Clear cylindrical plastic plunger, part of a syringe for human rabies immunoglobin vaccine, Lyons, France, 1985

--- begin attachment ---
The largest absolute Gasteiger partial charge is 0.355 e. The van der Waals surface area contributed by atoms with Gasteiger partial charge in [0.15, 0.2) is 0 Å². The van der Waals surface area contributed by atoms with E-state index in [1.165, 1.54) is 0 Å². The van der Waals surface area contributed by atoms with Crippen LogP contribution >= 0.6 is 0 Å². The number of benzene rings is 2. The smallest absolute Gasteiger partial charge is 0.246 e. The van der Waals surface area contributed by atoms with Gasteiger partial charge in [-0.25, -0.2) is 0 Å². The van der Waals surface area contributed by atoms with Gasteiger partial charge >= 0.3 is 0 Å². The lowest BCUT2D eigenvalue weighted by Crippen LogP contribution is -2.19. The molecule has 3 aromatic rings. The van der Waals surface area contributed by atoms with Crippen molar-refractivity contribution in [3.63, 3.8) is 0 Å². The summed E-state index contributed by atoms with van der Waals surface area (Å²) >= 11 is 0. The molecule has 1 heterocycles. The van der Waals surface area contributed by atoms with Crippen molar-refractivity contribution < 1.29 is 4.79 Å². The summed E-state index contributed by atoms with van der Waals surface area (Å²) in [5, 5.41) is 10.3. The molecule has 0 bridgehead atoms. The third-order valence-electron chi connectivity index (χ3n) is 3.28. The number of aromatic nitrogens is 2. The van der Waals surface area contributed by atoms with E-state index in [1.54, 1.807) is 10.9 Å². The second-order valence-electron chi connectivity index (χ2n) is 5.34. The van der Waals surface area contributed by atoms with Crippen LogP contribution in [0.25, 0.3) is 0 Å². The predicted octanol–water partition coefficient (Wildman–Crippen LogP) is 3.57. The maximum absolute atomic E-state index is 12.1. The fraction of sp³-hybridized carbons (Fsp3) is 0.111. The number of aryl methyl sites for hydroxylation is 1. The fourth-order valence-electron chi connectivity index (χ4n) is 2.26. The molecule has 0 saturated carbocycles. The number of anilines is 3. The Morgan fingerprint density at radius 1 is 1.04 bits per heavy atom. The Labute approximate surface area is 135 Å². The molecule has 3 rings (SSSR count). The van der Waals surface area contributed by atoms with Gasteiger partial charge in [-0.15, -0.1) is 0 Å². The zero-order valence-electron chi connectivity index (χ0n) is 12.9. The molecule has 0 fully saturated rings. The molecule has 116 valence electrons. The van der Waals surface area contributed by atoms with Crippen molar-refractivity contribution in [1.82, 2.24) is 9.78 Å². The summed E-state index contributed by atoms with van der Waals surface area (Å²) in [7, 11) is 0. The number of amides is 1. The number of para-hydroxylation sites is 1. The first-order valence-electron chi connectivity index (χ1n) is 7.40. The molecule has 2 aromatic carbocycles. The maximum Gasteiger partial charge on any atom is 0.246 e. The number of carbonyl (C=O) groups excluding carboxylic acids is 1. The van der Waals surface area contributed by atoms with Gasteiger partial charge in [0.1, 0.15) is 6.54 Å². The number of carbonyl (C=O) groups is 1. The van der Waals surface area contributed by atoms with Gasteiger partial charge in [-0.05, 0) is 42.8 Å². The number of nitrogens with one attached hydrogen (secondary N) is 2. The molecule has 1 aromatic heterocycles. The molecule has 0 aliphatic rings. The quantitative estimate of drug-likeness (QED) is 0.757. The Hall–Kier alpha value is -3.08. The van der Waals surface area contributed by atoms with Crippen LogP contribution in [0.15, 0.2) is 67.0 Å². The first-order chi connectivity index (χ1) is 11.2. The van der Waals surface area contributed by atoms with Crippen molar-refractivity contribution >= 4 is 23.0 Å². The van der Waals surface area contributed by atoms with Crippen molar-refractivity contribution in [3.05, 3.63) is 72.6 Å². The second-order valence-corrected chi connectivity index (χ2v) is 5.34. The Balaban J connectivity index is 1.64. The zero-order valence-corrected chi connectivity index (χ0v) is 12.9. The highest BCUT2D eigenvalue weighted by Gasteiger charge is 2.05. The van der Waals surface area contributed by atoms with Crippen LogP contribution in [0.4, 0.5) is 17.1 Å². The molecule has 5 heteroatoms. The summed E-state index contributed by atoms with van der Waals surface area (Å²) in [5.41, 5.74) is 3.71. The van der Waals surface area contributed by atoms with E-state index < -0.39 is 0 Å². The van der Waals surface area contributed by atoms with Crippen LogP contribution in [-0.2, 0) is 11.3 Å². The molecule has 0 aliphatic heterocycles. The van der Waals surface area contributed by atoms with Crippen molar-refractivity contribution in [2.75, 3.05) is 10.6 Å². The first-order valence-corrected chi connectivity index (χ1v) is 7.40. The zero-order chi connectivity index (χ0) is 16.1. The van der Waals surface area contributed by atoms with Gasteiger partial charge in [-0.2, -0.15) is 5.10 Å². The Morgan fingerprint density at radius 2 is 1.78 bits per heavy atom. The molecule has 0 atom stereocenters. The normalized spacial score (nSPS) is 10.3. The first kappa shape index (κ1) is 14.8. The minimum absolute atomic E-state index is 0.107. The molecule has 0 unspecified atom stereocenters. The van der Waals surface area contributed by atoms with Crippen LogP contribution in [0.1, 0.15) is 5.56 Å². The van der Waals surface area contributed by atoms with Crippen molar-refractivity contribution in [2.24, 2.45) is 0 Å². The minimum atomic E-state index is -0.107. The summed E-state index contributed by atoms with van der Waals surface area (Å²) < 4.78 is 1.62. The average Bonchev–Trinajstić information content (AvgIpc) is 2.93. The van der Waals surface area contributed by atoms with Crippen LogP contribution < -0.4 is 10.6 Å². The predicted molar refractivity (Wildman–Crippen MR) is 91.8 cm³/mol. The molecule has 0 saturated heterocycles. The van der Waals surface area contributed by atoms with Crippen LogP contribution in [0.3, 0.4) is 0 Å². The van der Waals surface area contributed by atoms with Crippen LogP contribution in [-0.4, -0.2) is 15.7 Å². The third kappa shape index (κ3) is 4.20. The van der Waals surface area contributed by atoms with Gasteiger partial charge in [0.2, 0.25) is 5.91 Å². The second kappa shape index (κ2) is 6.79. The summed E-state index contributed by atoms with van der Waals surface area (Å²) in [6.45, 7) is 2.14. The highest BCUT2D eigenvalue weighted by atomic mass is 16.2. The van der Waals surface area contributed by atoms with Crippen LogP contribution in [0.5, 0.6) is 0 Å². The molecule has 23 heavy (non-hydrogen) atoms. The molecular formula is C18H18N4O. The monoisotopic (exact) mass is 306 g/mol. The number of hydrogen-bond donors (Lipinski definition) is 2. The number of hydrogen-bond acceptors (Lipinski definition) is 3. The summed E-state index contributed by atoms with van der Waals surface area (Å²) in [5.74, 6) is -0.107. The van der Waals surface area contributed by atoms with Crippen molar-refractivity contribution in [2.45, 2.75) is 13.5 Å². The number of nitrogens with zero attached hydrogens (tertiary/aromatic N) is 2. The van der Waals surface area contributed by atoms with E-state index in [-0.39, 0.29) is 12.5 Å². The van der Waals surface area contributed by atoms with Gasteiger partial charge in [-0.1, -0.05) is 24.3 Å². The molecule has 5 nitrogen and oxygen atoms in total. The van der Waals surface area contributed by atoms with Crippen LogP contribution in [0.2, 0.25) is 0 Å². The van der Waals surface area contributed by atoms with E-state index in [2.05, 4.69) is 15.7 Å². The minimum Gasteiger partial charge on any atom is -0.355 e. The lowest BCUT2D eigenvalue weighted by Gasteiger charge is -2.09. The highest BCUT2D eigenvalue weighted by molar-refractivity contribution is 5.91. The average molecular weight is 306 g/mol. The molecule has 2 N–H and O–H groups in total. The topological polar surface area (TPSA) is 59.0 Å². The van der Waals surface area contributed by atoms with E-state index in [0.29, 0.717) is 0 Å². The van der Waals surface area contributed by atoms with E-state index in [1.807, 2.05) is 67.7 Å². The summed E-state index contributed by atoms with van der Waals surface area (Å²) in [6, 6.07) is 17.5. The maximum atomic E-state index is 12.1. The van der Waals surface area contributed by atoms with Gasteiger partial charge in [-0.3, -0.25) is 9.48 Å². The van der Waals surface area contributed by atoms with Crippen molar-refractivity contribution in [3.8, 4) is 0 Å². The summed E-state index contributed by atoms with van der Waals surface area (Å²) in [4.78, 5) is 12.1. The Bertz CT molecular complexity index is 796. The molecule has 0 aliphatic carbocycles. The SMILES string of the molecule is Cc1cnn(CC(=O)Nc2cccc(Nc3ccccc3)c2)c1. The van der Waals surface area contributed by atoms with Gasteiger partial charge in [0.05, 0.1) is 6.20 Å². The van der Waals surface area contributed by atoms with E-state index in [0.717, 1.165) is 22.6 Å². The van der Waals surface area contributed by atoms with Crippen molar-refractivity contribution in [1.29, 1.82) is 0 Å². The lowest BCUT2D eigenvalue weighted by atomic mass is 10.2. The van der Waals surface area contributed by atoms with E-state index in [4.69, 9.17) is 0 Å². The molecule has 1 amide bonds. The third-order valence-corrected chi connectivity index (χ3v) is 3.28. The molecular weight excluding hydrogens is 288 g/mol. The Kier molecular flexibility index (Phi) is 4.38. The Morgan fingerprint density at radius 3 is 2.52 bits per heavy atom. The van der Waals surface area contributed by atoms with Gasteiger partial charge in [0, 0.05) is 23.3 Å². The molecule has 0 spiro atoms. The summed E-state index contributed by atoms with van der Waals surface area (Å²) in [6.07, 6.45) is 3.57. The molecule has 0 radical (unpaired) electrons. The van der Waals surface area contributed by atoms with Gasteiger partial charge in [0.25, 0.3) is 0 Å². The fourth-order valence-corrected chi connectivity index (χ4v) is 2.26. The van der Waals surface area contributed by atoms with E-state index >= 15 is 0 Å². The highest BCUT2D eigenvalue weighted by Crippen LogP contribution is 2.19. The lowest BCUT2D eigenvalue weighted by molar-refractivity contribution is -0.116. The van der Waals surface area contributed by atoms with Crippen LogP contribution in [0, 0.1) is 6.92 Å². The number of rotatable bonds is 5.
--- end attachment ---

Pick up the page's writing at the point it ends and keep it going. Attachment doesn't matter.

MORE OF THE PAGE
Rabies is a virus which infects wild and domestic animals. Humans can contract the disease from a bite from a rabid dog or bat or through the saliva of these creatures should it penetrate a cut or scratch on the skin. Once the virus has taken hold in humans rabies is usually fatal unless treated. Vaccines should be injected as soon as possible after exposure as immunity develops after about a week. It is a race against time as rabies reaches the central nervous system in two to six weeks. The first rabies vaccine was developed in 1885 by Louis Pasteur (1822-1895) and Emile Roux (1853-1933). The Institut Mérieux was founded c. 1897 by Pasteur’s assistant Marcel Mérieux (1870-1937) to develop vaccines and reagents in Lyon, France. Today it is a world leader in its field.